Is the attachment bond during infancy crucial to later outcomes?
Developmental psychology continues to assess how early experiences affect later development. Early experiences are important and influence the relationship of developmental psychology to other areas of psychology during adulthood such as social, personality and clinical psychology (Waters, Hamilton & Weinfield, 2000). The dominant approach to understanding early socioemotional and personality development has become attachment theory (Thompson, 2000). Attachment refers to the emotional bond between an infant and their primary caregiver, usually their mother. Attachment theorists view a secure attachment relationship between an infant and their primary caregiver as crucial for competence in later life, however other psychologists take the view that too much emphasis is placed on the attachment bond during infancy arguing that more attention should be paid to other processes influencing relationships. This essay focuses specifically on the enduring effects of the attachment bond during infancy and highlights studies both supporting and opposing the stability of attachment over time, seeking to examine whether outcomes in later life are as heavily influenced by the infant attachment bond as some developmentalists suggest.
John Bowlby originally formulated the concept of attachment theory and asserted that attachments to others are instinctive and important throughout the life span (Kagan, 1984). Security is a key component of attachment theory and the theory claims the anticipated quality of treatment in all close relationships is strongly influenced by an infant’s caregiver. Attachment theory asserts that insensitive care giving is reflected in infants developing insecure attachments to their caregiver consequently viewing others as unavailable and untrustworthy. This negatively affects their self-worth and permanently affects their vulnerability in future relationships (Berlin, Cassidy and Belsky, 1995). While insecure patterns of attachment are likely to lower resilience and produce more vulnerability, a secure pattern of attachment during infancy is regarded as the attachment style producing the best outcome, resulting in more flexible and adaptable coping strategies in a wider range of environments (Parkes, Stevenson-Hinde & Marris, 1991).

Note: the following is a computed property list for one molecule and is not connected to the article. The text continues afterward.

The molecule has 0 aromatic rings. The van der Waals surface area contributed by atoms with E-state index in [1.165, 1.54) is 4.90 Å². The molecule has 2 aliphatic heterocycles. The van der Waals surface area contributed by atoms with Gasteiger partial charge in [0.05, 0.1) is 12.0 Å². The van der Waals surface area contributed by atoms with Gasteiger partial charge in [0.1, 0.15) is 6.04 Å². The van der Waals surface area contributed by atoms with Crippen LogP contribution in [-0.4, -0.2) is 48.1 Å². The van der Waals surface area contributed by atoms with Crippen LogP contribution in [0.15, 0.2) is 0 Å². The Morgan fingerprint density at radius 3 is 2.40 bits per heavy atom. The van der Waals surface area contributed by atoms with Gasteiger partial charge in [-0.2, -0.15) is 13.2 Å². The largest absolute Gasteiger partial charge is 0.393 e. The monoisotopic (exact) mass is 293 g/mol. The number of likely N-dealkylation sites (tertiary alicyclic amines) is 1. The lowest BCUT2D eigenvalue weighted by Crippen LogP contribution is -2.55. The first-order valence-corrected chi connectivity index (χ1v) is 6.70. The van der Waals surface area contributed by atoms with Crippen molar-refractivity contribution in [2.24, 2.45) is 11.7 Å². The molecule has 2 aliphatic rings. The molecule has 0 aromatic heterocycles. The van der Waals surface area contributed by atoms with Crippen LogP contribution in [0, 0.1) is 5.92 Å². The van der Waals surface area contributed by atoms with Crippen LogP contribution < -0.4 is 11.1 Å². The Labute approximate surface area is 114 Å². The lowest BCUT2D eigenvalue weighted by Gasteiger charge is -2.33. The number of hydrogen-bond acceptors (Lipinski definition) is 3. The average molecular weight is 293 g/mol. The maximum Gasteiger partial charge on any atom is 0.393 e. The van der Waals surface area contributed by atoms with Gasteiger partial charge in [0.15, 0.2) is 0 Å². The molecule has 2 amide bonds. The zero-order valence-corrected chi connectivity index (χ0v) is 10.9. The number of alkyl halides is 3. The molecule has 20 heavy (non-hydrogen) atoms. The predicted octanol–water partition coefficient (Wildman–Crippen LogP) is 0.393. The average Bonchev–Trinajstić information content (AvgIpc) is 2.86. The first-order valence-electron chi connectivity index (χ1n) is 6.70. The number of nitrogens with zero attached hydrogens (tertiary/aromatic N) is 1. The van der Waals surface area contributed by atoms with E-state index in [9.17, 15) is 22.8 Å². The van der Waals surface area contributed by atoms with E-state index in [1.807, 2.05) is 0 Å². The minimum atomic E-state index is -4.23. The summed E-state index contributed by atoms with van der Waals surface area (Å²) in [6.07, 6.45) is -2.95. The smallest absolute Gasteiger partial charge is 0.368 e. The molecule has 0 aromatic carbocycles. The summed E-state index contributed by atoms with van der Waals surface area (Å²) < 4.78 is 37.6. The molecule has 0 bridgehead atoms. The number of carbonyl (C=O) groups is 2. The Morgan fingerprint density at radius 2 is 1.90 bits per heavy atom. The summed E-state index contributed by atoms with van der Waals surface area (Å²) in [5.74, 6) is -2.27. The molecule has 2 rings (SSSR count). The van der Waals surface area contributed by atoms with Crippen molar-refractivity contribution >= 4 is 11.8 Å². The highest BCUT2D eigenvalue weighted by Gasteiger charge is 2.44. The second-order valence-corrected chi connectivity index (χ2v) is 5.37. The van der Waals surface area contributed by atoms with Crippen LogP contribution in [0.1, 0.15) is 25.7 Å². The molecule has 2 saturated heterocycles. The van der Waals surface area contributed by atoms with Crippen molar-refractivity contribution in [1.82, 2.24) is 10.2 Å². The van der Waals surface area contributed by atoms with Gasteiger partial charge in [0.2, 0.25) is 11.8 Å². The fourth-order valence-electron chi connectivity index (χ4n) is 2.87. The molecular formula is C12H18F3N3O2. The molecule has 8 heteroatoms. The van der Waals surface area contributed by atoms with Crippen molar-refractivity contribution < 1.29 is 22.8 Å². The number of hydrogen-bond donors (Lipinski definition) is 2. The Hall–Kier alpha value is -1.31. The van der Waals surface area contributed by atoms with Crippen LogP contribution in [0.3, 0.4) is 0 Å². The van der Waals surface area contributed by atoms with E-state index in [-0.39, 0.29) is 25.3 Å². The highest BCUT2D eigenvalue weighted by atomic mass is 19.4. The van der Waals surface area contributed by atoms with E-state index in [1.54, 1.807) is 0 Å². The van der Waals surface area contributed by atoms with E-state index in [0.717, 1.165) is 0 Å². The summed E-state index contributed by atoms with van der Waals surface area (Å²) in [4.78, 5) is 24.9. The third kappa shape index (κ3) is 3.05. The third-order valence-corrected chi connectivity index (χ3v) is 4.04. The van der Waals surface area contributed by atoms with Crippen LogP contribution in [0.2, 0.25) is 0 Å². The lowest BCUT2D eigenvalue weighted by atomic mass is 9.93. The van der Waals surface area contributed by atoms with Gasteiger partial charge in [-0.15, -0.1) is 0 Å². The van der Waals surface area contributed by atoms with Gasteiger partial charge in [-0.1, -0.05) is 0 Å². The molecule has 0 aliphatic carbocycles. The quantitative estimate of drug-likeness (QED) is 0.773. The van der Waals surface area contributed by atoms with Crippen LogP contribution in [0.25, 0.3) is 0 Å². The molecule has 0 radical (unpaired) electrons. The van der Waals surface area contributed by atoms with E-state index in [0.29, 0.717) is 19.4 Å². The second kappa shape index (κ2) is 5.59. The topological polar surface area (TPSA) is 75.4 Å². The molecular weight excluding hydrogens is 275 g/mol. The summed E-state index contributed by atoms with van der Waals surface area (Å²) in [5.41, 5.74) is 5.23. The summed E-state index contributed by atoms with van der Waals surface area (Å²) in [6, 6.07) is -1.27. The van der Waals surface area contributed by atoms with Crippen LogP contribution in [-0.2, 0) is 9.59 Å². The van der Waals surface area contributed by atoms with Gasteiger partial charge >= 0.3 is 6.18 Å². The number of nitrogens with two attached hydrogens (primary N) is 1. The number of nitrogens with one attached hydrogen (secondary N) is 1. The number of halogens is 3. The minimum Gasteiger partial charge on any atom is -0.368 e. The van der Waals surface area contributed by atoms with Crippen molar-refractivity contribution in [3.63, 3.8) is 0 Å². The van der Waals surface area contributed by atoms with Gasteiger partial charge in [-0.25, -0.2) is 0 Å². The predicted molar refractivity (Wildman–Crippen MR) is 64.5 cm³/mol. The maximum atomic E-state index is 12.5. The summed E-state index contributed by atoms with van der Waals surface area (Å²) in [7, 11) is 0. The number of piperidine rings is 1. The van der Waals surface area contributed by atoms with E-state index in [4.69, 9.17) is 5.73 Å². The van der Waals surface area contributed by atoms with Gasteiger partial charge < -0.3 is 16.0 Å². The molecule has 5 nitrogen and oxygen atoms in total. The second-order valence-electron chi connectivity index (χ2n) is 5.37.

Mary Ainsworth helped expand Bowlby’s original theory and translated Bowlby’s concepts into empirical findings (Parkes et al., 1991). Ainsworth developed the Strange Situation procedure to assess attachment security due to her recognition that security or insecurity in an attachment relationship was crucial to individual differences (Ainsworth, Blehar, Waters & Wall, 1978 – as cited in Rutter, 1995). The Strange Situation procedure involves mothers and their infants in a 20 minute video taped laboratory procedure in which two infant-parent separations and reunions occur. How the infant responds to the parent during the reunion episodes influences their classification as either secure, insecure-avoidant, or insecure-ambivalent (Berlin et al., 1995).
The Strange Situation is believed to reflect individual differences in the quality of early parental behaviour and is the most widely used form of measurement in attachment research (Lamb, 1987). As predicted by attachment theory, much of the research shows a consistent correlation between sensitive and responsive care giving during early infancy and security of attachment exhibited in the Strange Situation later (Ainsworth et al., 1978; DeWolff & van Ijzendoorn, 1997; Posada et al., 1999 – as cited in Waters, Hamilton et al., 2000).
Stability in attachment patterns
While developmentalists cannot say that early experience is not important, they also cannot say that it “guarantees long-term developmental outcomes or inoculates against subsequent trauma or deprivation” (Sameroff & Chandler, 1975; Sroufe & Jacobvita, 1989 – as cited in Waters, Hamilton et al., 2000). Much of the attachment research supports Bowlby’s expectation that individual differences in attachment security can be stable across significant portions of the lifespan (Waters, Merrick, Treboux, Crowell & Albersheim, 2000), however other research shows remarkable variation in attachment security over both the short and long-term. It is not yet clear why some early attachment relationships remain consistent while others change (Thompson, 2000).